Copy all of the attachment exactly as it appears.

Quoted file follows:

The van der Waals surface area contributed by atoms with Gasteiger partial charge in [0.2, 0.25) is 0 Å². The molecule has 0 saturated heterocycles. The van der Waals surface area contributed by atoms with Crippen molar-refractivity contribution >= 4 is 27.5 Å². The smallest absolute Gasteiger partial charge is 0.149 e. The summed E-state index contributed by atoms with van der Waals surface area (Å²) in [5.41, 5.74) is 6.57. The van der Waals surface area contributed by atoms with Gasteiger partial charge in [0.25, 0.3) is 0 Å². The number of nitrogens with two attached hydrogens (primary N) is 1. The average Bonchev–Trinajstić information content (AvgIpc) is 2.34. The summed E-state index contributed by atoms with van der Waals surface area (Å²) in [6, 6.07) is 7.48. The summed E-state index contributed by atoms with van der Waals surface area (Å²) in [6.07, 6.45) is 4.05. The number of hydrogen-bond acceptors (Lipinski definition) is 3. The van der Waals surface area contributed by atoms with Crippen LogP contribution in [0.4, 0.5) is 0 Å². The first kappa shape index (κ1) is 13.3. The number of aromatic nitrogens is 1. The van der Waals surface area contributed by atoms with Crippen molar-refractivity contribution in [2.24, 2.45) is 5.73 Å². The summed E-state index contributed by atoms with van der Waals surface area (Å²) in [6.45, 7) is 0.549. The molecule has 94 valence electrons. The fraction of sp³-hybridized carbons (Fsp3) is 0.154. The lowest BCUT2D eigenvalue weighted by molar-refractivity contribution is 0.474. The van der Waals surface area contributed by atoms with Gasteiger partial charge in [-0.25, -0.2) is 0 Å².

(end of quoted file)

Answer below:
The van der Waals surface area contributed by atoms with Gasteiger partial charge in [0.2, 0.25) is 0 Å². The molecule has 0 saturated heterocycles. The van der Waals surface area contributed by atoms with Crippen molar-refractivity contribution >= 4 is 27.5 Å². The smallest absolute Gasteiger partial charge is 0.149 e. The summed E-state index contributed by atoms with van der Waals surface area (Å²) in [5.41, 5.74) is 6.57. The van der Waals surface area contributed by atoms with Gasteiger partial charge in [0.25, 0.3) is 0 Å². The number of nitrogens with two attached hydrogens (primary N) is 1. The average Bonchev–Trinajstić information content (AvgIpc) is 2.34. The summed E-state index contributed by atoms with van der Waals surface area (Å²) in [6, 6.07) is 7.48. The summed E-state index contributed by atoms with van der Waals surface area (Å²) in [6.07, 6.45) is 4.05. The number of hydrogen-bond acceptors (Lipinski definition) is 3. The van der Waals surface area contributed by atoms with Crippen LogP contribution in [0.4, 0.5) is 0 Å². The first kappa shape index (κ1) is 13.3. The number of aromatic nitrogens is 1. The van der Waals surface area contributed by atoms with Crippen molar-refractivity contribution in [2.24, 2.45) is 5.73 Å². The summed E-state index contributed by atoms with van der Waals surface area (Å²) in [6.45, 7) is 0.549. The molecule has 94 valence electrons. The fraction of sp³-hybridized carbons (Fsp3) is 0.154. The lowest BCUT2D eigenvalue weighted by molar-refractivity contribution is 0.474. The van der Waals surface area contributed by atoms with Gasteiger partial charge in [-0.25, -0.2) is 0 Å².